It’s no surprise to the older side of the FE fandom out there that the reasons Awakening and Fates get so much popularity is due to the fact that the games went in a more anime-ish approach with the characters and story, while making the games easier for newcomers to play…this choice made the veterans real upset about the direction the series has been going in lately.

And despite Shadows of Valentia going for a more classic approach with the characters and story, the gameplay and lack of many support conversations made the game not sell as much as the previous titles.

The anime artstyle approach that Xenoblade 2′s going with is making the fandom feel the same way. However Takahashi had this to say about the  artstyle change:

“Targeting a wider audience was one of our goals but we wanted to make it to where the characters had more facial expressions. Masatsugu Saito’s character design is a way to make the protagonists more expressive.”

For those of you who don’t know Masatsugu Saito, he was the guy that did the animation for the CGI anime film, Escape From Paradise.

As far as video game designs, I think he only did one character design for Fire Emblem Awkening, which was Celica.

Not sure if this counts, but I believe this is the first time he’s designed characters in a video game. 

Many see this a negative thing, but I think the reason Takahashi chose Saito was probably for the eyes.

In most games, using cel-shading artstyle can be a way to make the character a lot more expressive. Which I think might be a good thing, because if you can recall in Xenoblade X, the characters expression in cut-scenes mostly stayed the same. 

This was a major issue lots of fans and myself had with this game. While there were cinematic cut-scenes, the characters mostly had expressions like this 75% of the time, compared to how much more expressions there were in Xenoblade 1. Now don’t get me wrong, I love the characters in X, I was just mostly disappointed in the lack more expressions in the cut-scenes. And the more realistic visuals, heavy focus of exploration with the lack of a proper main story were probably to blame for this.

Whereas in Xenoblade 2, the characters show more a lot more expressions. The eyes and the artstyle help this out for the most part. 

Visuals also getting improvements for not just the lighting and shading, but also for the facial expressions. While this may not change a lot of minds about how they feel with the art direction in the game…let me show another game that’s gone though a similar processes.

The Legend of Zelda: The Wind Waker.

This is a game that received a massive amount of negativity for a reason.

Before Wind Waker was announced, Nintendo showed a tech demo in 2000 about how a Zelda game would look on the GCN. This was something Zelda fans were excited for the realistic look. It was every OOT/MM fan’s dreams…but alas…they’re hopes and reams were crushed when Nintendo showed…


The Wind Waker’s cartoony artstyle made Zelda fans cry and scream in rage like never before. Everyone thought that Nintendo was losing their touch. Of course, despite the positive reviews the game got, hardcore Zelda lovers still weren’t interested. Of course, over 10 yeard from now, many people now consider the game to be an ageless classic despite some gamers still not a fan of the artystyle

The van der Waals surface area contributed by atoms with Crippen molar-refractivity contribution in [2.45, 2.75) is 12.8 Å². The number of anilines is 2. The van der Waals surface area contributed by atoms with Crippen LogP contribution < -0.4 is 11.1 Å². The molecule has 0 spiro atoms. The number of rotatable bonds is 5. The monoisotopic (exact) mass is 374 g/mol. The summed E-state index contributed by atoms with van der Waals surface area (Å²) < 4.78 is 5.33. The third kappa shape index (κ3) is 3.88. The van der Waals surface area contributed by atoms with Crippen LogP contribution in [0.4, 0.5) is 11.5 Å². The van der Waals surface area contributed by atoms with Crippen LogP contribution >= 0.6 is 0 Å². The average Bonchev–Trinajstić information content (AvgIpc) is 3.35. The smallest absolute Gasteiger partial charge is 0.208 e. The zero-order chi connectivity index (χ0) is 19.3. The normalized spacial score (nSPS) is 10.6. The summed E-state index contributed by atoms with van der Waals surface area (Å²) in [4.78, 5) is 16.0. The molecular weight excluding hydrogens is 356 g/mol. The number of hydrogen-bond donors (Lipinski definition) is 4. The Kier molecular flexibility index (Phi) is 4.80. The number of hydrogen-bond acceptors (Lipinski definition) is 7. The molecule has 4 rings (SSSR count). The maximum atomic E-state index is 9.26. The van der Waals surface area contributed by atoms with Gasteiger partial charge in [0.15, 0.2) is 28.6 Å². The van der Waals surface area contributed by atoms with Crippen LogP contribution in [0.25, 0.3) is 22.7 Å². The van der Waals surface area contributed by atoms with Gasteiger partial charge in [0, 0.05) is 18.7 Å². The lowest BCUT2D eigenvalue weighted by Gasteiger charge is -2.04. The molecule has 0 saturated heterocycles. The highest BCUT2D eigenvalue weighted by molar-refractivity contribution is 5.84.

Later in the years after Wind Waker was out, fans rejoiced when Nintendo announced the more realistic The Legend of Zelda: Twilight Princess.

While I enjoy both The Wind Waker and Twilight Princess for different reasons, and I promise this isn’t a WW vs. TP debate, I will say there is one aspect I loved in The Wind Waker more:

Toon Link’s facial expressions. 

This easily is one of the reasons why I love this version of Link. Nintendo chose this artstyle to a similar reason of Takahashi’s, to make the characters more expressive. And they nailed it. Even without any dialogue, Toon Link’s face would speak for itself. I could tell if Link was happy, sad, scared, shocked, meme worthy, or even annoyed just by his facial expressions alone. They couldn’t have done something like this in a more realistic artstyle as much.

And this is the same thing with Xenoblade 2. Had they used a more realistic style, the characters wouldn’t be as expressive. Do I still think Monolith Soft could’ve went with a different artstyle? Yes, but now I understand why they went with this style.


I’m really hoping people will give Xenoblade 2 a chance, instead of giving it The Wind Waker treatment. Yes, the graphics and character designs aren’t the best…but honesty, did the previous Xenoblade games get any praise though for those similar issues?

C’mon now…let’s be real here…

But hey, at least Xenoblade 2 still follows the trend of having some freaking gorgeous environments. Combine that with the gameplay and music, and I’m cautiously optimistic for this game along with Super Mario Odyssey. Don’t let me down, Monolith!

Additional Notice:

Also..the cutscenes in this game look freaking awesome.


Studio Ghibli (1986 - 2014) (Click images for better quality!)
↳ Ghibli means ‘hot wind blowing through the Sahara Desert’. The name was used for Italian scouting airplanes during World War II. Miyazaki, who loves airplanes (and Italy), named his studio after it.


Ghibli Art